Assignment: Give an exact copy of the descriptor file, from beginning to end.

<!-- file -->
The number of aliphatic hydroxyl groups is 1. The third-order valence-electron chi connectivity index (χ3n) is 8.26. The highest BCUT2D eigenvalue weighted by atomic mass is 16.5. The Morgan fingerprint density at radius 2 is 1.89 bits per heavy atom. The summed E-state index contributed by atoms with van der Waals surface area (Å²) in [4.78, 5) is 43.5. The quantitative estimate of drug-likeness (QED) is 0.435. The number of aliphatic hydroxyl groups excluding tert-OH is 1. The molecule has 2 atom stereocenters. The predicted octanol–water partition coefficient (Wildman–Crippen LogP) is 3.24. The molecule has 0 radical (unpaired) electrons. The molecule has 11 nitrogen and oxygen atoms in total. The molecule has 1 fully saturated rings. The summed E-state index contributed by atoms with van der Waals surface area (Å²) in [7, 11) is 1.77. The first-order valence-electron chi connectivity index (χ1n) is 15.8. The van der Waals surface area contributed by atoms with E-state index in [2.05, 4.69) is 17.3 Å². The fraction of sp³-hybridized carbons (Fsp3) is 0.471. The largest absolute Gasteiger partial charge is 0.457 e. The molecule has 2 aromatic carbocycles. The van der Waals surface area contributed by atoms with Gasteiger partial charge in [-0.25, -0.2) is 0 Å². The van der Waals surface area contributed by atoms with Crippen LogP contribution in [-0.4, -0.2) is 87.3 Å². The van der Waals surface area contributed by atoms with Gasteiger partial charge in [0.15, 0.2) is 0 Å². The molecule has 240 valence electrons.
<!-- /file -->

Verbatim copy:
The number of aliphatic hydroxyl groups is 1. The third-order valence-electron chi connectivity index (χ3n) is 8.26. The highest BCUT2D eigenvalue weighted by atomic mass is 16.5. The Morgan fingerprint density at radius 2 is 1.89 bits per heavy atom. The summed E-state index contributed by atoms with van der Waals surface area (Å²) in [4.78, 5) is 43.5. The quantitative estimate of drug-likeness (QED) is 0.435. The number of aliphatic hydroxyl groups excluding tert-OH is 1. The molecule has 2 atom stereocenters. The predicted octanol–water partition coefficient (Wildman–Crippen LogP) is 3.24. The molecule has 0 radical (unpaired) electrons. The molecule has 11 nitrogen and oxygen atoms in total. The molecule has 1 fully saturated rings. The summed E-state index contributed by atoms with van der Waals surface area (Å²) in [7, 11) is 1.77. The first-order valence-electron chi connectivity index (χ1n) is 15.8. The van der Waals surface area contributed by atoms with E-state index in [2.05, 4.69) is 17.3 Å². The fraction of sp³-hybridized carbons (Fsp3) is 0.471. The largest absolute Gasteiger partial charge is 0.457 e. The molecule has 2 aromatic carbocycles. The van der Waals surface area contributed by atoms with Gasteiger partial charge in [-0.25, -0.2) is 0 Å². The van der Waals surface area contributed by atoms with Crippen LogP contribution in [-0.4, -0.2) is 87.3 Å². The van der Waals surface area contributed by atoms with Gasteiger partial charge in [0.15, 0.2) is 0 Å². The molecule has 240 valence electrons.